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Electronic Design

Simple, Low-Cost Capacitor Matcher Replaces Expensive Lab

Matching several capacitors, without needing a really precise value, can be accomplished with a "high-tech" laboratory capacitance meter. But this is cumbersome and overkill, and not everyone has one. This simple circuit matches, compares, and even measures (within limits) capacitors (see the figure). It's very low in cost and small (just 25 by 50 by 100 mm).

The matcher consists mainly of a classic multivibrator based on T2 and T3. Their base resistors are replaced by potentiometer (P) and a current-limiting resistor (R5). The unknown capacitor (CX) is the timing capacitor for T3. The reference capacitor (CREF) is the timing capacitor for T2. Transistors T1 and T4 square the collector signals of T2 and T3 and isolate them from the load represented by galvanometer G. Diodes D1 and D2, together with resistor R4, protect this zero-center galvanometer against excessive voltages and currents.

Alternately, the galvanometer re-ceives positive and negative currents. If both half periods are equal, the galvanometer will stay on zero. (Its inertia mechanically integrates the square wave.) If they're different, the galvanometer will deviate to either side, depending on which half period is longer. The half periods depend only on the ratio of CX to CREF, and the position of P. Placing a graduated scale on the potentiometer allows the determination of this ratio when the galvanometer is on "0." Thus, CX can be measured or compared to CREF.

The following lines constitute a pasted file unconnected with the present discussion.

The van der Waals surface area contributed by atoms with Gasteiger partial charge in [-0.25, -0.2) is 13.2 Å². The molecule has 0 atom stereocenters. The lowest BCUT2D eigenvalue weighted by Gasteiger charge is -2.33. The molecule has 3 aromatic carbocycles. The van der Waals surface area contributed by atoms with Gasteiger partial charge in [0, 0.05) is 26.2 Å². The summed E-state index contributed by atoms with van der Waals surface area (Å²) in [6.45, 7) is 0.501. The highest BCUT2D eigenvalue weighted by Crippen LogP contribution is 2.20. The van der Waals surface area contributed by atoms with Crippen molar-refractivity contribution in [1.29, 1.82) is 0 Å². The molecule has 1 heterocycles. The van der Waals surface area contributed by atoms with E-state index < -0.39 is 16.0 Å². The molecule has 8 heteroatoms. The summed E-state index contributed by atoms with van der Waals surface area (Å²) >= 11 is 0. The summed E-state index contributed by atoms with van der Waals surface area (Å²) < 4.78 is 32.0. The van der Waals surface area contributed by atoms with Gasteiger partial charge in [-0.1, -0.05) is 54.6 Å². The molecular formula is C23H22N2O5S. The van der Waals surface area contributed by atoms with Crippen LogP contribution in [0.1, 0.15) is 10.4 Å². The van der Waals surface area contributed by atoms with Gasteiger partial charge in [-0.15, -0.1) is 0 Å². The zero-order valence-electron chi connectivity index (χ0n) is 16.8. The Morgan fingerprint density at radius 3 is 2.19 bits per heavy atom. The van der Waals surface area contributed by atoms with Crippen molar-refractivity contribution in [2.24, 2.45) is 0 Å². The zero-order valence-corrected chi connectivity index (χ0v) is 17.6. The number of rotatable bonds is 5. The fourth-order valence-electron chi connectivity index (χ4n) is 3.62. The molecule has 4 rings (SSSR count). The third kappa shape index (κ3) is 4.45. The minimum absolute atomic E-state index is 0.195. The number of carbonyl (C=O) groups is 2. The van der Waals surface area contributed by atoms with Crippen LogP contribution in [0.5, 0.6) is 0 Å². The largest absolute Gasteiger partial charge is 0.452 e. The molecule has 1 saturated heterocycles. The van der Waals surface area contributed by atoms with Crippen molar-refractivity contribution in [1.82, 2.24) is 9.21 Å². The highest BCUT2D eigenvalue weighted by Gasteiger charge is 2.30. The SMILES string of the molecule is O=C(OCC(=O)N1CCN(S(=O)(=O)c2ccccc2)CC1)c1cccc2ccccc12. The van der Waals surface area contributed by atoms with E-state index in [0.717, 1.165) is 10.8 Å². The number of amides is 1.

Component values can be found on the schematic. Actually, they're not critical, and the circuit can almost be built entirely from scrap parts! Ideally, T2/T3 and T1/T4 should be identical—or even better, matched. But any asymmetry can be corrected on the potentiometer's scale. The following values depend on the particular galvanometer used:

  • R4 = (0.6 - VG)/IG, with VG and IG being the galvanometer's full-scale voltage and current. In my case, VG = 60 mV, IG = 0.1 mA. Therefore, R4 = (0.6 - 0.06)/0.0001 = 5.4 k‡ (5.6 k‡ was used).
  • R1 = R8 = VCC/IG. Here, 9/0.0001 = 90 k‡. I arbitrarily used 47 k‡. After all, the galvanometer is protected by R4.

Depending on the values of CREF and CX, resistors R3, R6, and P may require adjustments to obtain oscillation. CREF should be approximately the same value as CX. Instead of a single CREF, this capacitor could be selected from a batch of known values by means of a commutator.

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